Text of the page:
But Pope has been consistent when it comes to going after high-profile, ultra-talented players in the transfer portal over the years that chose to play elsewhere. 

And BYU was seriously considered by Mac McClung (who went from Georgetown to Texas Tech); Antoine Davis (who ended up remaining at Detroit Mercy, where he finished his career with 3,664 points); Cam Shelton (who went from Northern Arizona to Loyola Marymount); and Izaiah Brockington (who went from Penn State to Iowa State). This spring, Utah State guard Steven Ashworth included BYU in his final five schools before ultimately choosing Creighton.

‘The beautiful side’ of the transfer portal

Of course, there are a lot of ways to view the transfer portal. Players are free to find better situations for themselves, just as coaches have been doing for decades.

“The beautiful side of the transfer portal is that guys get another chance at being where they want to be. You learn so much about what you care about,” Pope said. “When you recruit high school players, it’s not their fault, but they have no idea what they actually care about because they don’t know what a college experience is like. You get there and you learn about what you think you care about. And you get to do it firsthand. I do like the freedom of student-athletes to make choices.”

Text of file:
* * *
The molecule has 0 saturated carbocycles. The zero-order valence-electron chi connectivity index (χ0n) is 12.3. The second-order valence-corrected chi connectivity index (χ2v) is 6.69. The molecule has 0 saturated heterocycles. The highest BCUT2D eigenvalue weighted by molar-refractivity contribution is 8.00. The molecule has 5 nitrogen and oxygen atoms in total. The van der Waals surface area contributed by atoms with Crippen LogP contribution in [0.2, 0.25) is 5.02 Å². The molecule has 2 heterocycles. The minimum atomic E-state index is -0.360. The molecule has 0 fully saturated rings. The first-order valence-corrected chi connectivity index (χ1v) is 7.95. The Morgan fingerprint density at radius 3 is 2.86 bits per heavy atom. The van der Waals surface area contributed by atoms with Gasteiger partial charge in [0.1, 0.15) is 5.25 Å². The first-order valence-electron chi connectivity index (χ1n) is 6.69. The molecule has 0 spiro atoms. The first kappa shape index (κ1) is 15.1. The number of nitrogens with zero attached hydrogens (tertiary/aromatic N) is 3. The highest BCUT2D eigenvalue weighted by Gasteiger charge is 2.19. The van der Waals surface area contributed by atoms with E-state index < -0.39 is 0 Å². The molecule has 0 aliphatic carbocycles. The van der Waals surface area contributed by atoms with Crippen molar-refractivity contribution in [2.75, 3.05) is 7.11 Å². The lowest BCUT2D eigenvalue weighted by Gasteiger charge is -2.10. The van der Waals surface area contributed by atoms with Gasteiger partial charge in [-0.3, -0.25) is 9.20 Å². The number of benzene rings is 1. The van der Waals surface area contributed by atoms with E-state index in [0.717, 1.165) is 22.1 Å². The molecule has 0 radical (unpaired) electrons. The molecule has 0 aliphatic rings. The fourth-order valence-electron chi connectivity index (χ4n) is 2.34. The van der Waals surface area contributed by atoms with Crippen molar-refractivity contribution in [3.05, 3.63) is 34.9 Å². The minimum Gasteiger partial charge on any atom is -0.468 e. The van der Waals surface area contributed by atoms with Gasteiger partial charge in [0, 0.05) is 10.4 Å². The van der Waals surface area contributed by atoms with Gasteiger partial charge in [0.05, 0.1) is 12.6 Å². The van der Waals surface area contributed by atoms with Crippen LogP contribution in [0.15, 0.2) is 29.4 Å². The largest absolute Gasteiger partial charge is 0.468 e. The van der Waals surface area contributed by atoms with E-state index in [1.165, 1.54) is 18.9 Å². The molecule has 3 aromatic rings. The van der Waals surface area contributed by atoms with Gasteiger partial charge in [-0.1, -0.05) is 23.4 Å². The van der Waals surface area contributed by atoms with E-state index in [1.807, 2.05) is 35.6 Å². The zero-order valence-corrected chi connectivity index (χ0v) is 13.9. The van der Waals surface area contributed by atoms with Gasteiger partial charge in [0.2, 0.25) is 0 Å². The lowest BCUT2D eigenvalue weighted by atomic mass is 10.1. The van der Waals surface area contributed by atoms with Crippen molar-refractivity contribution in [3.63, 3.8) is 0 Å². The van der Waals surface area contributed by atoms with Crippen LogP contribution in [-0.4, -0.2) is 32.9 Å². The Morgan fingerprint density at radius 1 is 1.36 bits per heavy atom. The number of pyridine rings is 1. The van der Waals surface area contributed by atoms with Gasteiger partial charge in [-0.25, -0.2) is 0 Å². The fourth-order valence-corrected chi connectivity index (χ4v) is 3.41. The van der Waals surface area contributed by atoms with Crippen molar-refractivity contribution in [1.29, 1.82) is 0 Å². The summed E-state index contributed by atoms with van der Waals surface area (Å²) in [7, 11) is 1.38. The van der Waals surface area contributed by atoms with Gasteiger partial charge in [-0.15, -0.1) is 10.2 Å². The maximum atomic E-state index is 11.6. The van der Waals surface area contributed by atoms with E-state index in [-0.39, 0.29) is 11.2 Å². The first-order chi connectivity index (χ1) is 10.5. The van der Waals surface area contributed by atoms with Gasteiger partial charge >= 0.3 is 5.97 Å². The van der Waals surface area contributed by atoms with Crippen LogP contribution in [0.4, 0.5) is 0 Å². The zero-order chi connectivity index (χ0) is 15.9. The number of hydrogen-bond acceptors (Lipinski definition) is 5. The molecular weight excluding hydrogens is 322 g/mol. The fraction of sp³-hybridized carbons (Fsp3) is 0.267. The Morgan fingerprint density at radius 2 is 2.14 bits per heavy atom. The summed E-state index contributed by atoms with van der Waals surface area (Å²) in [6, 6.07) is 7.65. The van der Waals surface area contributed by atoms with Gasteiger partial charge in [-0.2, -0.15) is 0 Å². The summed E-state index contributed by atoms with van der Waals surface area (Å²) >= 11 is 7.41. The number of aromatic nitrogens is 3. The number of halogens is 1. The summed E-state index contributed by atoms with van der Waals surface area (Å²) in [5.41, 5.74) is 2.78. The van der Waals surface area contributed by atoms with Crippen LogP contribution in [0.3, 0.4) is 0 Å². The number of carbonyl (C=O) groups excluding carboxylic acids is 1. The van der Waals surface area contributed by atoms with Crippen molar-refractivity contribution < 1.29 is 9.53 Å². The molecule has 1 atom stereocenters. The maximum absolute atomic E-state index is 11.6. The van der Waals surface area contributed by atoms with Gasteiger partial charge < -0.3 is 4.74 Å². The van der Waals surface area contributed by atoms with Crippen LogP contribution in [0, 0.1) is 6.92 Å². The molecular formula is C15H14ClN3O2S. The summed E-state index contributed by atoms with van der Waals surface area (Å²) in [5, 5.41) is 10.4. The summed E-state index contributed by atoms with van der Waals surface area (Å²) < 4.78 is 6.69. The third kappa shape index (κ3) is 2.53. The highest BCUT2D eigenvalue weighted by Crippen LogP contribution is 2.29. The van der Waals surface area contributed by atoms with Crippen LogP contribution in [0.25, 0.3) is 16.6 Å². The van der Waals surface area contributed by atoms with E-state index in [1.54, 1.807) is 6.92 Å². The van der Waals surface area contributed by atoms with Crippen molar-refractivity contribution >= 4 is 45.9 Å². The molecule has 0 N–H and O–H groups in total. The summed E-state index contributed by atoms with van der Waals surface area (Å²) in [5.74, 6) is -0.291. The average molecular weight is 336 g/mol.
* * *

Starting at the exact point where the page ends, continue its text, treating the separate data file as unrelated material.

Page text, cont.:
On the other hand, what about lessons in perseverance and living up to a commitment? 

“When it’s so easy, when your answer for difficulty is to go somewhere new, I do think there’s no doubt that you lose the experience of things going bad and having to fight through it and actually make it good.” — Mark Pope on the transfer portal

“I do feel like the transfer portal is complicated. I’m going to sound super old school here. When it’s so easy, when your answer for difficulty is to go somewhere new, I do think there’s no doubt that you lose the experience of things going bad and having to fight through it and actually make it good,” Pope said. “What you lose in that is the opportunity to do something you didn’t know you could do.